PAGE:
Spaceflight Insider

News Archive / Tagged: Aerojet Rocketdyne

  • Aerojet Rocketdyne conducts record setting AR1 test

    Jose FloresFebruary 25th, 2017

    Aerojet Rocketdyne set the record for the highest chamber pressure of any United States-produced liquid oxygen and kerosene main combustion system during a Feb. 22, 2017, test at NASA's Stennis Space Center.

  • ULA prepares to launch WGS-8 satellite to bolster military communications

    Curt GodwinDecember 5th, 2016

    Wideband Global SATCOM (WGS) is the latest in a constellation of military communications satellites. The eighth member of the WGS series, WGS-8 will soon join its predecessors in providing global communications capabilities to the United States military and its allies.

  • Launch Abort Engines for Boeing’s CST-100 Starliner undergo testing

    Jason RhianNovember 2nd, 2016

    The Launch Abort Engines for Boeing's CST-100 Starliner spacecraft have undergone testing in Mojave, California, completing another step toward having the Starliner ferry crews to and from the International Space Station.

  • Aerojet Rocketdyne tests Orion abort system jettison motor

    Curt GodwinSeptember 2nd, 2016

    On Wednesday, Aug. 31, Aerojet Rocketdyne successfully conducted a full-duration test of the solid-fueled rocket motor designed to jettison the launch abort system and separate it from the Orion spacecraft.

  • Space Launch System (SLS) engine testing update

    Scott JohnsonAugust 22nd, 2016

    BAY ST. LOUIS, Miss. — This past week, on August 18, SpaceFlight Insider was on hand at NASA's Stennis Space Center (SSC), in south Mississippi, for the latest RS-25 engine test in preparation for its use in the agency's new super heavy-lift vehicle – the Space Launch System (SLS).

  • RL10 test paves the way for future Starliner flights

    Bart LeahyAugust 19th, 2016

    Inside a vast vacuum chamber in West Palm Beach, Florida, Aerojet Rocketdyne tested one of the RL10 engines that will carry the first Boeing CST-100 Starliner spacecraft into orbit.

  • Aerojet Rocketdyne chosen to supply Dream Chaser’s power

    Curt GodwinAugust 4th, 2016

    Aerojet Rocketdyne has been selected to supply the electrical power distribution system for Sierra Nevada Corporation's (SNC) Dream Chaser spacecraft. The company will be responsible for designing, developing, manufacturing, and testing the system, followed by integration into the reusable spacecraft's power network.

  • Starliner spacecraft engines successfully hot-fire tested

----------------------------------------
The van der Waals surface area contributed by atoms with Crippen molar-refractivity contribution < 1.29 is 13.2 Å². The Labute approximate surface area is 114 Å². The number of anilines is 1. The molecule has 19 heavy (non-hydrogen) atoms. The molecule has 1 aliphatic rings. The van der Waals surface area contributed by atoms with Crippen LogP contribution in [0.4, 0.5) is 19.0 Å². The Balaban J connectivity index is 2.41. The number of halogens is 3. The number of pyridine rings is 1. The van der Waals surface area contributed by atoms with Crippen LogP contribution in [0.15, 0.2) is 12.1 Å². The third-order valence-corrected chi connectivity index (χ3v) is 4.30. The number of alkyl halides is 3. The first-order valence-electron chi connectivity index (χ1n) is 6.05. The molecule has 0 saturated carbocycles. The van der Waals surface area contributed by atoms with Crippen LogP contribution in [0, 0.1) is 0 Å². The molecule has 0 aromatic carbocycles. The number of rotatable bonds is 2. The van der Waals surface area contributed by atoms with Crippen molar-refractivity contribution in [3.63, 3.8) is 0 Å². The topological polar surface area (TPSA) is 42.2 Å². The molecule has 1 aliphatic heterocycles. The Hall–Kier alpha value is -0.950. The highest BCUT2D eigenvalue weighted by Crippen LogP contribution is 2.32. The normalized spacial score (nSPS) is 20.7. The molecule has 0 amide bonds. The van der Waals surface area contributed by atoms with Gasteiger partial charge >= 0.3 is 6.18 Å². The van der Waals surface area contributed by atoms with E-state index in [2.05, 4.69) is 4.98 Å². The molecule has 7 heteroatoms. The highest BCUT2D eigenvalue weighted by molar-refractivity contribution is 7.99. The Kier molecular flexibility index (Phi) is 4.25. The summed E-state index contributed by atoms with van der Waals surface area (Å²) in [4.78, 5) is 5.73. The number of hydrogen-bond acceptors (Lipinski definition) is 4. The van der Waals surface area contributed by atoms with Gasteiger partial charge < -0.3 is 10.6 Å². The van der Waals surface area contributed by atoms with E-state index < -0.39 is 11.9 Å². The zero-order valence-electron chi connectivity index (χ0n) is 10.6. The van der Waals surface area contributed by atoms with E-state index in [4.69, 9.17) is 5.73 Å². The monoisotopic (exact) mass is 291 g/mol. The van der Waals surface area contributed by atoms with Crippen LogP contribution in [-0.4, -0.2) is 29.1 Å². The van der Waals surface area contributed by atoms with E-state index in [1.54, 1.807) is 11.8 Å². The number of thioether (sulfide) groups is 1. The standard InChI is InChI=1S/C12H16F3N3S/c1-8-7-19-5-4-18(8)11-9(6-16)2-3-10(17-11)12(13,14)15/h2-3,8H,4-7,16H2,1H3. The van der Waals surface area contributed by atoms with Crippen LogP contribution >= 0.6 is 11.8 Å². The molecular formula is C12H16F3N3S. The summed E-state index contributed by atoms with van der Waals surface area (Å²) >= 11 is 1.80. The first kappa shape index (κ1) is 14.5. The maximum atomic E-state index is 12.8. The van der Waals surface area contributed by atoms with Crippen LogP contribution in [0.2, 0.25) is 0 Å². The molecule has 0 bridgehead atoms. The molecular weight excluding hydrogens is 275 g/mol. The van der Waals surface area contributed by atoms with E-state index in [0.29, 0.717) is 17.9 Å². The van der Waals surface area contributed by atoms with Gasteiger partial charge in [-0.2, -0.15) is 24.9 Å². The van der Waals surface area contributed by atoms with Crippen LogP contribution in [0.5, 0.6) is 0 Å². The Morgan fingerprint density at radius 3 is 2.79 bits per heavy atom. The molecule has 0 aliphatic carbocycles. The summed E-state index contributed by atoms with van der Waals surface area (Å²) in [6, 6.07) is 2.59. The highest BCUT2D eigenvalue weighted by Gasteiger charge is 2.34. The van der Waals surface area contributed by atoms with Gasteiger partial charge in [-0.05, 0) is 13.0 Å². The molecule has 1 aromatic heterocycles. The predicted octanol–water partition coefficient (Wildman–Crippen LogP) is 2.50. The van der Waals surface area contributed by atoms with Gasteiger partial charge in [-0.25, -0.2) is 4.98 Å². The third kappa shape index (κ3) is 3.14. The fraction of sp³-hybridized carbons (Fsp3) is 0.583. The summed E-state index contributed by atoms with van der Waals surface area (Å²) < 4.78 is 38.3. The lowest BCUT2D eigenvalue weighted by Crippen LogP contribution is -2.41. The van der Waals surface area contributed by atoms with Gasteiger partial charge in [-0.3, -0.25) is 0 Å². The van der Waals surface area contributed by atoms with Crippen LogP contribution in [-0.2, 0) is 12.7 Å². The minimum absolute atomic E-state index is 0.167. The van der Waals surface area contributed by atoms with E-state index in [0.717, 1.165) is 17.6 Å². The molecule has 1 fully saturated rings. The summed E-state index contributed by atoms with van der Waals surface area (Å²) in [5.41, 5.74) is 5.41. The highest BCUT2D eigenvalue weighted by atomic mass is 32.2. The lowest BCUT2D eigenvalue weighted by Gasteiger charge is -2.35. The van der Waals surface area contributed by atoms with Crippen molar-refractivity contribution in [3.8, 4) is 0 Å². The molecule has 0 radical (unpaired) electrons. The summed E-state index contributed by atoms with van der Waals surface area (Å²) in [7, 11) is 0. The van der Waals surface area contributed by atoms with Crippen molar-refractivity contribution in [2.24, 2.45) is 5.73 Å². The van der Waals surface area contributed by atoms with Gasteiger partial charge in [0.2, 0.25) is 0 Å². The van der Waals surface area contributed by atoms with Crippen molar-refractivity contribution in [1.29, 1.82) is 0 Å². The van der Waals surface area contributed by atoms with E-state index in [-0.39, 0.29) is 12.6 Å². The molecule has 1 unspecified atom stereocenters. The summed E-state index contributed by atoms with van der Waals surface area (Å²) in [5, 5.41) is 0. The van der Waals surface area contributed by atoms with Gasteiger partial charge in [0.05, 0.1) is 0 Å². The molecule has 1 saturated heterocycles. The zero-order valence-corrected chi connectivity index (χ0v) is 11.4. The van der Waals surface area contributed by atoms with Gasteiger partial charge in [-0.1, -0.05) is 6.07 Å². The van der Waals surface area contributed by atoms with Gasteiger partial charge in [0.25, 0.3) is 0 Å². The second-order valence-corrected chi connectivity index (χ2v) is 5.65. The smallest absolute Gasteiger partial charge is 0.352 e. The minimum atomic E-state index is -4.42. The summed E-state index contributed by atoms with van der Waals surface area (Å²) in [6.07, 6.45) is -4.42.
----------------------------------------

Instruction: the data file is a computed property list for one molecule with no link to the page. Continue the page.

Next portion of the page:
Tomasz NowakowskiJuly 27th, 2016

    Boeing's CST-100 Starliner spacecraft is one step closer to carrying astronauts into space from American soil as its engines have recently undergone a series of hot-fire development tests. The tests were conducted by Aerojet Rocketdyne at NASA's White Sands Test Facility in New Mexico.

  • Aerojet Rocketdyne tests AR1 engine component

    Scott JohnsonJune 21st, 2016

    Aerojet Rocketdyne (Rocketdyne) announced on June 17 that its AR1 engine preburner had achieved full-power—verifying injector design parameters—during a series of tests earlier this month at NASA’s Stennis Space Center (SSC) in Mississippi.

  • Aerojet Rocketdyne’s $67M contract with NASA set to develop new SEP system

    Michael ColeApril 30th, 2016

    NASA announced last week their selection of Aerojet Rocketdyne, Inc., of Redmond, Washington, to develop a newly advanced electric propulsion system. The new system is the next step in NASA's Solar Electric Propulsion (SEP) project, which is developing new technologies to expand the range and capabilities of future science and exploration missions.

  • NASA taps Aerojet Rocketdyne to produce deep space solar electric propulsion systems

    Jason RhianApril 20th, 2016

    NASA has said it is planning on sending crews to Mars in the 2030s. To get them there, the space agency will need new technologies. One of these, solar electric propulsion is something that, while not entirely new, could be of great use to the agency as it looks to reignite its crewed exploration of deep space.

  • The race to replace the RD-180 goes full throttle

    Joe LatrellMarch 3rd, 2016

    The USAF awarded two public-private partnerships to develop a replacement for the Russian RD-180 engine. The first team is a joint effort of ULA/Blue Origin. The second is Aerojet Rocketdyne, a company that endeavored for years to persuade the Air Force to back development of the AR1.

  • NASA taps Aerojet Rocketdyne to develop Hall electric propulsion system

    Jason RhianFebruary 17th, 2016

    NASA has awarded a $2.5 million contract to California-based Aerojet Rocketdyne to develop the high-power electric "Hall Thruster" propulsion system. It is hoped that these thrusters could be used on crewed deep space missions which NASA is working to carry out in the coming decades.

  • Aerojet Rocketdyne pushing forward with 3-D printed rocket engines

    Jose FloresJanuary 7th, 2016

    Aerojet Rocketdyne was awarded a $6 million contract on Tuesday, Jan. 5, to establish the standards that will be used to gauge components fabricated using 3-D printing for application in liquid-fueled rocket engines. The announcement comes at a time when 3-D printing is proving its worth in space exploration efforts.

  • ULA orders more Russian-built RD-180 rocket engines

    Jason RhianDecember 26th, 2015

    United Launch Alliance (more commonly known as ULA) announced on Wednesday, Dec. 23, that it had placed an order for more of the Russian-made RD-180 rocket engines used on the Atlas V family of rockets fielded by the Colorado-based firm. While these engines might aid ULA in delivering civil and commercial payloads to orbit, it is also likely to cause controversy.